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Teddy's Bear

Ankur Bora

The journey toward self -discovery is life’s greatest adventure. My grand adventure began when I first set foot on American soil, around twenty years ago. I was carrying among others, a gift presented to me by a relative. It was a travel book with a personal handwritten note by him “TEDDY’S BEAR”. I was thoroughly intrigued and puzzled by those jewel-like cursive letters; did he want me to discover some long-concealed hidden treasure?

In the next decade, throughout my holiday excursions across America the beautiful, I would stop, skim through museums or take a peek at national monuments and historic sites in search of Teddy’s bear. One day, while driving through Mississippi, I stopped at a mom-and-pop store; those are family operated stores throughout small-town America.. At the corner of the store, there was a large black-and-white photo of President Theodore Roosevelt in a bear hunting trip. Below the framed picture, there was a wooden table decorated with stuffed toys, a few yellowed and crumbling news clippings and a hand-written inscription in bold letters - TEDDY’S BEAR. The corners and the edges of the inscription bore the appearance of antiquity as if they were written in past centuries. My excitement was growing! The store owner, an amiable lady, who had gone out her way to find the stuff I was interested in, on my inquiry, began to narrate an incident unfolding the naming of a brand, a name recognized by anyone anywhere in the world.

Theodore Roosevelt was the 26th President of the United States whose singular contribution was conservation of Mother Nature. Protecting nation’s lands, forest and wildlife and preserving for future generations – those were some of the principles that guided his life and presidency. The legacy of Roosevelt’s conservation programs can be seen today, through numerous national parks, monuments and bird reservations all over the country. A Nobel laureate and one of the America's most beloved presidents, he was also popularly known as Teddy. During his presidency, Teddy would take vacations to go bear hunting in the mountains, returning with large trophies to show off his friends and families. It was early nineteen century and hunting especially the big game hunting was a favorite pastime. One particular trip, however, did not go well. The location was in Mississippi. In November of 1902 – Teddy arrived there along with a crew of horses, hunting dogs and journalists, all eager to watch the famed hunter in action. It was not a good day for him, he could not spot even a single bear anywhere. It appeared that Teddy’s hunting trip would be a failure! The desperate tour guide, somehow, managed to find an old black bear. He tied it to a tree and wanting to impress the President called him to shoot. When he arrived, Roosevelt found a bloodied, agitated bear – “No I cannot shoot, it would be unsportsmanlike” and thus Teddy refused! The act of compassion touched everyone and the journalists who accompanied the president wrote back to their respective publications, with that story. Another journalist, later, came out with a political cartoon, depicting Teddy holding a gun, turning his back , refusing to shot the cute baby bear. Before long, the news and the cartoon spread throughout the country. A New York family running a small handmade toy shop, when came across the newspaper cartoon, came out with a unique idea; could they name their stuffed toys after Teddy’s? They met the President at his office seeking his permission, which he readily agreed. Thus began the story of Teddy Bear, the most enduring stuff toy ever ,loved by everyone, everywhere in the world.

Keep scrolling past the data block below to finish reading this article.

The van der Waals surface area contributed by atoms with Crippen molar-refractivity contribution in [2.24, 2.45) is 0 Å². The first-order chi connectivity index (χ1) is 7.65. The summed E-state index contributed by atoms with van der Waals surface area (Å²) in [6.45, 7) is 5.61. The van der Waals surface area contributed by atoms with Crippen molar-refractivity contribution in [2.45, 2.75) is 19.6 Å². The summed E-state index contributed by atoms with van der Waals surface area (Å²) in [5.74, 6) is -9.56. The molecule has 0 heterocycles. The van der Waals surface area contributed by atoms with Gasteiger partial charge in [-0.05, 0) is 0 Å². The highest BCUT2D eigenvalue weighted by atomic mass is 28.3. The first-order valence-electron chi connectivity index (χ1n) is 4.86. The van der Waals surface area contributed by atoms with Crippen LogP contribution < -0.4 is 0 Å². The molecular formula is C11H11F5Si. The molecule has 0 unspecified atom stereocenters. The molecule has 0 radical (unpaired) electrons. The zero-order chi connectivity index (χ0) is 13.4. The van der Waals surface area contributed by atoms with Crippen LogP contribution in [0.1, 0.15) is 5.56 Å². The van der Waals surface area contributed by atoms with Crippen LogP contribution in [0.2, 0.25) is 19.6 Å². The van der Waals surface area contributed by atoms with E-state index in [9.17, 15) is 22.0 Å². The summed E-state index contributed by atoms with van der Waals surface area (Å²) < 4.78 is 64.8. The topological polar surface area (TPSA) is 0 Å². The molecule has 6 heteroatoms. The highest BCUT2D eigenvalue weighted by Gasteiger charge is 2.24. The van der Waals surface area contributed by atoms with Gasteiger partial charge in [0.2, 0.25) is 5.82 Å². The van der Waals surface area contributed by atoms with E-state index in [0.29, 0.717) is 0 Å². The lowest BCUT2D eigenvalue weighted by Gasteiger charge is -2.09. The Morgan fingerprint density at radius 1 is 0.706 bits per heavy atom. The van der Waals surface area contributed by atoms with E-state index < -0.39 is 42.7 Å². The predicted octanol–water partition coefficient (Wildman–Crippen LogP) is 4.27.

When the store owner completed the story, I was mesmerized – I just stood there in awe watching the framed picture of the President Theodore Roosevelt. The story also helped me to connect the dots of my own life.

In late forties , towards the end of World War II, The New York Herald Tribune, a leading newspaper of its era, in order to forge goodwill among counties of the world, began organizing an International Essay Competition. The theme of this unique worldwide event was "The World We Want." In 1951, a young boy, competing among hundreds of students, won at the national level and became the official delegate of India. His name is Rajen Bora. He was only seventeen years old when he was invited to the United States and to have an audience with President Harry S Truman. Historians rank Truman among the best Presidents of America. For young Rajen Bora, to be greeted by the President was truly remarkable. My maternal grandmother, once, offered me a unique window into that unprecedented event – “Rajen’s AAKHOR (handwritings) were labeled as BHAKHOR (pearl). There was a celebration and a parade when he returned from America!” As I began to explore archives, records and memoirs, I eventually discovered letter of correspondences by New York Herald. Rajen was chosen among 24 delegates to prepare the draft of the charter which was accepted by the President – “It was he who composed the letter for the group to present to President Truman when he met with them on March 15, 1952. The papers Rajendra wrote in preparation for the program were outstanding both in ideological content and on literary style.”

I have been living in US for the last twenty years and today I have a much greater understanding and deeper appreciation for the treasures of American history. Amazing stories and incredible individuals like that of Theodore Roosevelt and Harry Truman are what make us proud of humanity. And I couldn’t help but marvel at how a young man who once stood tall. Friends, he happened to my own maternal uncle [showing a memorial book of late Rajen Bora]. The more I stare at this story of my uncle standing beside the president, more proud I become. sameboatbrother

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